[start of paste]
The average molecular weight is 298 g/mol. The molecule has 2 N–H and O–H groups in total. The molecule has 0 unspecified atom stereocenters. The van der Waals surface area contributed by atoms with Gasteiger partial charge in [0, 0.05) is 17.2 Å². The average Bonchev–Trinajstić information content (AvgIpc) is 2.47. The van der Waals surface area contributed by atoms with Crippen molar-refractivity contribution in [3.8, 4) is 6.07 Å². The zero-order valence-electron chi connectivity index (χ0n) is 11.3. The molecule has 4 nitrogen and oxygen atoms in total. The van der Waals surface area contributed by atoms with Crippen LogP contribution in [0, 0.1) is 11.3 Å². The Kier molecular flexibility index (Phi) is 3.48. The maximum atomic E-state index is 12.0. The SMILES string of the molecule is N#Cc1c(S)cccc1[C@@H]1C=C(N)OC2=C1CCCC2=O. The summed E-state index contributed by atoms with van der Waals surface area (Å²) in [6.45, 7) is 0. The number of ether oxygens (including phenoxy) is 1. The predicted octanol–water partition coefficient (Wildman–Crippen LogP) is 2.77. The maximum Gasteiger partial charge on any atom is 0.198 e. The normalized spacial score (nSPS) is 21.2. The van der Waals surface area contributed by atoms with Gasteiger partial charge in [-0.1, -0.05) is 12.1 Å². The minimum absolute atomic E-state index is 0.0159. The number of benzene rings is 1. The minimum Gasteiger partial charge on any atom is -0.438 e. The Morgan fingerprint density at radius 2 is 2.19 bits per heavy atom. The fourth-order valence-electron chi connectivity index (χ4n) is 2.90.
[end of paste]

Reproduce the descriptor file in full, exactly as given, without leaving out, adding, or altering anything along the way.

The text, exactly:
The average molecular weight is 298 g/mol. The molecule has 2 N–H and O–H groups in total. The molecule has 0 unspecified atom stereocenters. The van der Waals surface area contributed by atoms with Gasteiger partial charge in [0, 0.05) is 17.2 Å². The average Bonchev–Trinajstić information content (AvgIpc) is 2.47. The van der Waals surface area contributed by atoms with Crippen molar-refractivity contribution in [3.8, 4) is 6.07 Å². The zero-order valence-electron chi connectivity index (χ0n) is 11.3. The molecule has 4 nitrogen and oxygen atoms in total. The van der Waals surface area contributed by atoms with Crippen LogP contribution in [0, 0.1) is 11.3 Å². The Kier molecular flexibility index (Phi) is 3.48. The maximum atomic E-state index is 12.0. The SMILES string of the molecule is N#Cc1c(S)cccc1[C@@H]1C=C(N)OC2=C1CCCC2=O. The summed E-state index contributed by atoms with van der Waals surface area (Å²) in [6.45, 7) is 0. The number of ether oxygens (including phenoxy) is 1. The predicted octanol–water partition coefficient (Wildman–Crippen LogP) is 2.77. The maximum Gasteiger partial charge on any atom is 0.198 e. The normalized spacial score (nSPS) is 21.2. The van der Waals surface area contributed by atoms with Gasteiger partial charge in [-0.1, -0.05) is 12.1 Å². The minimum absolute atomic E-state index is 0.0159. The number of benzene rings is 1. The minimum Gasteiger partial charge on any atom is -0.438 e. The Morgan fingerprint density at radius 2 is 2.19 bits per heavy atom. The fourth-order valence-electron chi connectivity index (χ4n) is 2.90.